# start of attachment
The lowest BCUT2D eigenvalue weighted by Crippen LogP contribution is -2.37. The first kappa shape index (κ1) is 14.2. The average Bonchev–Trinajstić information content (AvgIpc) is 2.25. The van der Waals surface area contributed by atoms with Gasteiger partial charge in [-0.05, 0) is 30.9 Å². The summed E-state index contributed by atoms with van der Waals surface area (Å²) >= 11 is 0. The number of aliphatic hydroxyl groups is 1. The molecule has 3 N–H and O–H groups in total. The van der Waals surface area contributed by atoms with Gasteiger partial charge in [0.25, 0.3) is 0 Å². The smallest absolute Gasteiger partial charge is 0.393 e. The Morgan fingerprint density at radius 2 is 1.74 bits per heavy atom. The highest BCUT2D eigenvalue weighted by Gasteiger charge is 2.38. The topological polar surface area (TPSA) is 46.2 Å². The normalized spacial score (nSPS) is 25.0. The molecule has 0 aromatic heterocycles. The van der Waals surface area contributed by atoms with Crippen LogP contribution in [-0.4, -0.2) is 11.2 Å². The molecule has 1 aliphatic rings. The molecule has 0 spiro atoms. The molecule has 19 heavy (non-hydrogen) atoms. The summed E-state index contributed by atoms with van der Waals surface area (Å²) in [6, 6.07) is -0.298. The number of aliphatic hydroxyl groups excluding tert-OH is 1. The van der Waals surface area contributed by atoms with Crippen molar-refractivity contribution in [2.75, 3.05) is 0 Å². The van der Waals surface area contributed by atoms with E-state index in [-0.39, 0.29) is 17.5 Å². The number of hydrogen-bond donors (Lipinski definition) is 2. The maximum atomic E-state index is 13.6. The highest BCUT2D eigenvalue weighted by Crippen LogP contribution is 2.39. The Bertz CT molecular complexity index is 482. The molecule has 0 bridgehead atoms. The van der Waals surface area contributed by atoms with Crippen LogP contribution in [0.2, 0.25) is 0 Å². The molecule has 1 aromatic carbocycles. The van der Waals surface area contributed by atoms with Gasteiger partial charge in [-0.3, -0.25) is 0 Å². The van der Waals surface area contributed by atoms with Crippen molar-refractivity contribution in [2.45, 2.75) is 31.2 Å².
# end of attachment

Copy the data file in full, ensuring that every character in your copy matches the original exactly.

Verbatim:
The lowest BCUT2D eigenvalue weighted by Crippen LogP contribution is -2.37. The first kappa shape index (κ1) is 14.2. The average Bonchev–Trinajstić information content (AvgIpc) is 2.25. The van der Waals surface area contributed by atoms with Gasteiger partial charge in [-0.05, 0) is 30.9 Å². The summed E-state index contributed by atoms with van der Waals surface area (Å²) >= 11 is 0. The number of aliphatic hydroxyl groups is 1. The molecule has 3 N–H and O–H groups in total. The van der Waals surface area contributed by atoms with Gasteiger partial charge in [0.25, 0.3) is 0 Å². The smallest absolute Gasteiger partial charge is 0.393 e. The Morgan fingerprint density at radius 2 is 1.74 bits per heavy atom. The highest BCUT2D eigenvalue weighted by Gasteiger charge is 2.38. The topological polar surface area (TPSA) is 46.2 Å². The normalized spacial score (nSPS) is 25.0. The molecule has 0 aromatic heterocycles. The van der Waals surface area contributed by atoms with Crippen LogP contribution in [-0.4, -0.2) is 11.2 Å². The molecule has 1 aliphatic rings. The molecule has 0 spiro atoms. The molecule has 19 heavy (non-hydrogen) atoms. The summed E-state index contributed by atoms with van der Waals surface area (Å²) in [6, 6.07) is -0.298. The number of aliphatic hydroxyl groups excluding tert-OH is 1. The van der Waals surface area contributed by atoms with Crippen molar-refractivity contribution in [2.75, 3.05) is 0 Å². The van der Waals surface area contributed by atoms with E-state index in [-0.39, 0.29) is 17.5 Å². The number of hydrogen-bond donors (Lipinski definition) is 2. The maximum atomic E-state index is 13.6. The highest BCUT2D eigenvalue weighted by Crippen LogP contribution is 2.39. The Bertz CT molecular complexity index is 482. The molecule has 0 bridgehead atoms. The van der Waals surface area contributed by atoms with Crippen LogP contribution in [0.2, 0.25) is 0 Å². The molecule has 1 aromatic carbocycles. The van der Waals surface area contributed by atoms with Gasteiger partial charge in [-0.3, -0.25) is 0 Å². The van der Waals surface area contributed by atoms with Crippen molar-refractivity contribution in [2.45, 2.75) is 31.2 Å².